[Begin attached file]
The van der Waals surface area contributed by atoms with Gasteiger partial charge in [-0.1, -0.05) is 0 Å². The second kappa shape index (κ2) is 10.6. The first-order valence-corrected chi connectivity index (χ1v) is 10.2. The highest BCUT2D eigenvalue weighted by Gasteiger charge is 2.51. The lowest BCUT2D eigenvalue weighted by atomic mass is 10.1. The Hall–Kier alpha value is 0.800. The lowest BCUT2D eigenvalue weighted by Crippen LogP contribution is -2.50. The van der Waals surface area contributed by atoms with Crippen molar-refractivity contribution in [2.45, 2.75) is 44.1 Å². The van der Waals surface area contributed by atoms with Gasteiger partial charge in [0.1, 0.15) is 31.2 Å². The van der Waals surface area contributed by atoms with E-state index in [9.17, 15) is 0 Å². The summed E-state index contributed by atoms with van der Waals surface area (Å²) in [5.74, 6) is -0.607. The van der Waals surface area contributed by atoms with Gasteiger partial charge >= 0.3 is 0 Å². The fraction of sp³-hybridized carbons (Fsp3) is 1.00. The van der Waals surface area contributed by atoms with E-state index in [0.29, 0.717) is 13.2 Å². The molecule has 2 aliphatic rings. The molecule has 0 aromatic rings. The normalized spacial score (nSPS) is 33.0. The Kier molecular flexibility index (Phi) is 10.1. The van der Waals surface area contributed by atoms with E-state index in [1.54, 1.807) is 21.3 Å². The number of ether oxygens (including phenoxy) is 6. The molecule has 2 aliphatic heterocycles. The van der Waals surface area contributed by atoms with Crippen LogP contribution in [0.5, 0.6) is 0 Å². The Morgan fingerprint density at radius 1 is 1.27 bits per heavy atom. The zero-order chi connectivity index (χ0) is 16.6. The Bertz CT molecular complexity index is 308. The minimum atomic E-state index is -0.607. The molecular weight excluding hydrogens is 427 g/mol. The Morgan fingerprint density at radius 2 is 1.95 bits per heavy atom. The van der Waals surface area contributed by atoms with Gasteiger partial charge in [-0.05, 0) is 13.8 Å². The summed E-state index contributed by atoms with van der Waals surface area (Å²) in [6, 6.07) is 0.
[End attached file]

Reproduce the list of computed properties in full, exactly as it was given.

The van der Waals surface area contributed by atoms with Gasteiger partial charge in [-0.1, -0.05) is 0 Å². The second kappa shape index (κ2) is 10.6. The first-order valence-corrected chi connectivity index (χ1v) is 10.2. The highest BCUT2D eigenvalue weighted by Gasteiger charge is 2.51. The lowest BCUT2D eigenvalue weighted by atomic mass is 10.1. The Hall–Kier alpha value is 0.800. The lowest BCUT2D eigenvalue weighted by Crippen LogP contribution is -2.50. The van der Waals surface area contributed by atoms with Crippen molar-refractivity contribution in [2.45, 2.75) is 44.1 Å². The van der Waals surface area contributed by atoms with Gasteiger partial charge in [0.1, 0.15) is 31.2 Å². The van der Waals surface area contributed by atoms with E-state index in [9.17, 15) is 0 Å². The summed E-state index contributed by atoms with van der Waals surface area (Å²) in [5.74, 6) is -0.607. The van der Waals surface area contributed by atoms with Gasteiger partial charge >= 0.3 is 0 Å². The fraction of sp³-hybridized carbons (Fsp3) is 1.00. The van der Waals surface area contributed by atoms with E-state index in [0.29, 0.717) is 13.2 Å². The molecule has 2 aliphatic rings. The molecule has 0 aromatic rings. The normalized spacial score (nSPS) is 33.0. The Kier molecular flexibility index (Phi) is 10.1. The van der Waals surface area contributed by atoms with E-state index in [1.54, 1.807) is 21.3 Å². The number of ether oxygens (including phenoxy) is 6. The molecule has 2 aliphatic heterocycles. The van der Waals surface area contributed by atoms with Crippen LogP contribution in [0.5, 0.6) is 0 Å². The Morgan fingerprint density at radius 1 is 1.27 bits per heavy atom. The zero-order chi connectivity index (χ0) is 16.6. The Bertz CT molecular complexity index is 308. The minimum atomic E-state index is -0.607. The molecular weight excluding hydrogens is 427 g/mol. The Morgan fingerprint density at radius 2 is 1.95 bits per heavy atom. The van der Waals surface area contributed by atoms with Gasteiger partial charge in [-0.05, 0) is 13.8 Å². The summed E-state index contributed by atoms with van der Waals surface area (Å²) in [6, 6.07) is 0.